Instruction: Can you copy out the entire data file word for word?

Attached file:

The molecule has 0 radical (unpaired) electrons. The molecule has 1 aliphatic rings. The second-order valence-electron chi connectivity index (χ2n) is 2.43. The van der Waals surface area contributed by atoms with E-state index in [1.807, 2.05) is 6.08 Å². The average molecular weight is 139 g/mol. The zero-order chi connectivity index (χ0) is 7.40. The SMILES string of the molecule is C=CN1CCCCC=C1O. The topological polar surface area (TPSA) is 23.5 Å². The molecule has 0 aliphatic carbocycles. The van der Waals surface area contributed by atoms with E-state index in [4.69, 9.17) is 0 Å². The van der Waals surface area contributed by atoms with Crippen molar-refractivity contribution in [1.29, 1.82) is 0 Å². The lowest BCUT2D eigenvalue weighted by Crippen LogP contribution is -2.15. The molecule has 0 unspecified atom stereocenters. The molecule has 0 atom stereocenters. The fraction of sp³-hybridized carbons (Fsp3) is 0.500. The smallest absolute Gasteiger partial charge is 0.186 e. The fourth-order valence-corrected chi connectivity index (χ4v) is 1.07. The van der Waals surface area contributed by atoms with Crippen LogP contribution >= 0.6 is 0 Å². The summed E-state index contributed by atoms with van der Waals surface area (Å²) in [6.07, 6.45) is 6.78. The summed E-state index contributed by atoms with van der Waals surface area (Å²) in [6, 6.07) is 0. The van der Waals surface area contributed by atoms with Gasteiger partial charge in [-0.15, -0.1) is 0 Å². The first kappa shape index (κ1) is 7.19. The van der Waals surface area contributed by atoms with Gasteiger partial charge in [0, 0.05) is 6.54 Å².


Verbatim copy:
The molecule has 0 radical (unpaired) electrons. The molecule has 1 aliphatic rings. The second-order valence-electron chi connectivity index (χ2n) is 2.43. The van der Waals surface area contributed by atoms with E-state index in [1.807, 2.05) is 6.08 Å². The average molecular weight is 139 g/mol. The zero-order chi connectivity index (χ0) is 7.40. The SMILES string of the molecule is C=CN1CCCCC=C1O. The topological polar surface area (TPSA) is 23.5 Å². The molecule has 0 aliphatic carbocycles. The van der Waals surface area contributed by atoms with E-state index in [4.69, 9.17) is 0 Å². The van der Waals surface area contributed by atoms with Crippen molar-refractivity contribution in [1.29, 1.82) is 0 Å². The lowest BCUT2D eigenvalue weighted by Crippen LogP contribution is -2.15. The molecule has 0 unspecified atom stereocenters. The molecule has 0 atom stereocenters. The fraction of sp³-hybridized carbons (Fsp3) is 0.500. The smallest absolute Gasteiger partial charge is 0.186 e. The fourth-order valence-corrected chi connectivity index (χ4v) is 1.07. The van der Waals surface area contributed by atoms with Crippen LogP contribution >= 0.6 is 0 Å². The summed E-state index contributed by atoms with van der Waals surface area (Å²) in [6.07, 6.45) is 6.78. The summed E-state index contributed by atoms with van der Waals surface area (Å²) in [6, 6.07) is 0. The van der Waals surface area contributed by atoms with Gasteiger partial charge in [-0.15, -0.1) is 0 Å². The first kappa shape index (κ1) is 7.19. The van der Waals surface area contributed by atoms with Gasteiger partial charge in [0, 0.05) is 6.54 Å².